Sin duda ahora la Asamblea Constituyente marchará más rápido aprobando cada desacierto gubernamental sin discusión, sin al menos el diálogo aparente, con todo y faltas de ortografía, mala redacción y el abuso lingüístico del “todos y todas” en cada párrafo. Para ello Fernando Cordero se prestará diligente para que “llegue, sumíllese y apruébese” cada papelote que llegue de Carondelet, y si no es Cordero será otro (“otro u otra”). Si la Asamblea Nacional Constituyente ya era imitación del peor de los congresos, hoy será peor, una vulgar secretaría del gobierno que baje la cabeza y alce la mano. Qué vergüenza, si es que cabe más.
Surely now the Constituent Assembly will proceed faster by passing each government error without any discussions. It would at least pass the articles without dialogue, including everything with misspellings, poor wording, and an abuse of language in each paragraph. To do so, Fernando Cordero will diligently work so that each instructive from Carondelet (the Presidential palace) will “arrive, be signed and approved,” and if it's not Cordero it will be another. If the National Constituent Assembly was already an imitation of the worst aspects of Congress, today it will be even worse, due to a vulgar secretariat of the government who lowers the head and raises the hand. What a shame, to say the least.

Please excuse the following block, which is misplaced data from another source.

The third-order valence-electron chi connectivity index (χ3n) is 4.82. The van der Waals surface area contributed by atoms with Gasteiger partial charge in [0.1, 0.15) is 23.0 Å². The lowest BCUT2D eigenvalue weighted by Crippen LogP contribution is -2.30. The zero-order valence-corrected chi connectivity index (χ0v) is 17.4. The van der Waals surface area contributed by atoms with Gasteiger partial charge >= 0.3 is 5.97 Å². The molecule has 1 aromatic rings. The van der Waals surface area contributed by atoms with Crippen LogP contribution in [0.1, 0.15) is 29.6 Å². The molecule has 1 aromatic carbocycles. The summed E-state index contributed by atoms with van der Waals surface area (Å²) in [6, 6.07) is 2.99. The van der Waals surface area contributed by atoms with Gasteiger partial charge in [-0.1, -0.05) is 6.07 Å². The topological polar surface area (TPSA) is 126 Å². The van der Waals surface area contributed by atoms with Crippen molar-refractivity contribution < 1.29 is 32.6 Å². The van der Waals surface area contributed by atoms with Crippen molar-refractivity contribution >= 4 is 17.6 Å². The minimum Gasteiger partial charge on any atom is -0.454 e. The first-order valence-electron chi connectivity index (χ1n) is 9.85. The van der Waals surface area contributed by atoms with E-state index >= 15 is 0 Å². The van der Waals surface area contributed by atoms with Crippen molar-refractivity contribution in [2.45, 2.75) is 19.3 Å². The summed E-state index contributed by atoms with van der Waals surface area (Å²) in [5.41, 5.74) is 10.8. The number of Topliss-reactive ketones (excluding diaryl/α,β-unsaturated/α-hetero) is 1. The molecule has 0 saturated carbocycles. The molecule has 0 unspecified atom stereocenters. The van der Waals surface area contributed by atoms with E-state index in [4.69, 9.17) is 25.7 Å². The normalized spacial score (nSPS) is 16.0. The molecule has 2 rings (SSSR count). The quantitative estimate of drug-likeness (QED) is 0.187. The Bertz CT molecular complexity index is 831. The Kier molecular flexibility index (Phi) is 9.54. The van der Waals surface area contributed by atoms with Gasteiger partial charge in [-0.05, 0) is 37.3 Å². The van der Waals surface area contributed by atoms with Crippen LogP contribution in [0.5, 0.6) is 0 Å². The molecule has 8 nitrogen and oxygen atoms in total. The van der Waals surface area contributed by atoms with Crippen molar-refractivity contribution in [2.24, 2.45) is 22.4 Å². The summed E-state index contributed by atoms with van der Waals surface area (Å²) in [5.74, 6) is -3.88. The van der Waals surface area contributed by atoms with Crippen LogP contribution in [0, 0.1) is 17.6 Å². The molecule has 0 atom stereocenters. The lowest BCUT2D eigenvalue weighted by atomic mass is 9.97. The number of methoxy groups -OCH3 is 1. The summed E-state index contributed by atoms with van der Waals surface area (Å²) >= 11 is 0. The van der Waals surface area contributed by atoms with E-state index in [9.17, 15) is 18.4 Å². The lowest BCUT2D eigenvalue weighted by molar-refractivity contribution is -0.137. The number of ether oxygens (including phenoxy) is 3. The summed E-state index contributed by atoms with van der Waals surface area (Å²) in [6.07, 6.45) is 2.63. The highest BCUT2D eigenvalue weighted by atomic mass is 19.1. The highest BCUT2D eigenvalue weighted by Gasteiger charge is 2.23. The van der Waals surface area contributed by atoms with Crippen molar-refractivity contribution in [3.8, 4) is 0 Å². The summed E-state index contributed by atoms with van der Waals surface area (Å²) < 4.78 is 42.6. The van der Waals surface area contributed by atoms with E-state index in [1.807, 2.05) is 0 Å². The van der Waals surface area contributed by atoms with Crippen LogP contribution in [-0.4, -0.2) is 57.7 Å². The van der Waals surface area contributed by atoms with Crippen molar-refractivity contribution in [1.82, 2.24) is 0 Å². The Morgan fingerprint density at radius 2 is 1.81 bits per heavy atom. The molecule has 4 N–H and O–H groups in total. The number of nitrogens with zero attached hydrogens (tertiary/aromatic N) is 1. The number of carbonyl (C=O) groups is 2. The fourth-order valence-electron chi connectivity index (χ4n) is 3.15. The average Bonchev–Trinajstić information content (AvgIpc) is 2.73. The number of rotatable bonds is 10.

Very few have questioned the tenure of the former Assembly President, and even a few still think “el cargo le quedó muy grande” [es] (the role was to big for him). La Hueca [es] doesn't want to accept the reality of political affairs and still has doubts that Alberto Acosta really should drop his seat: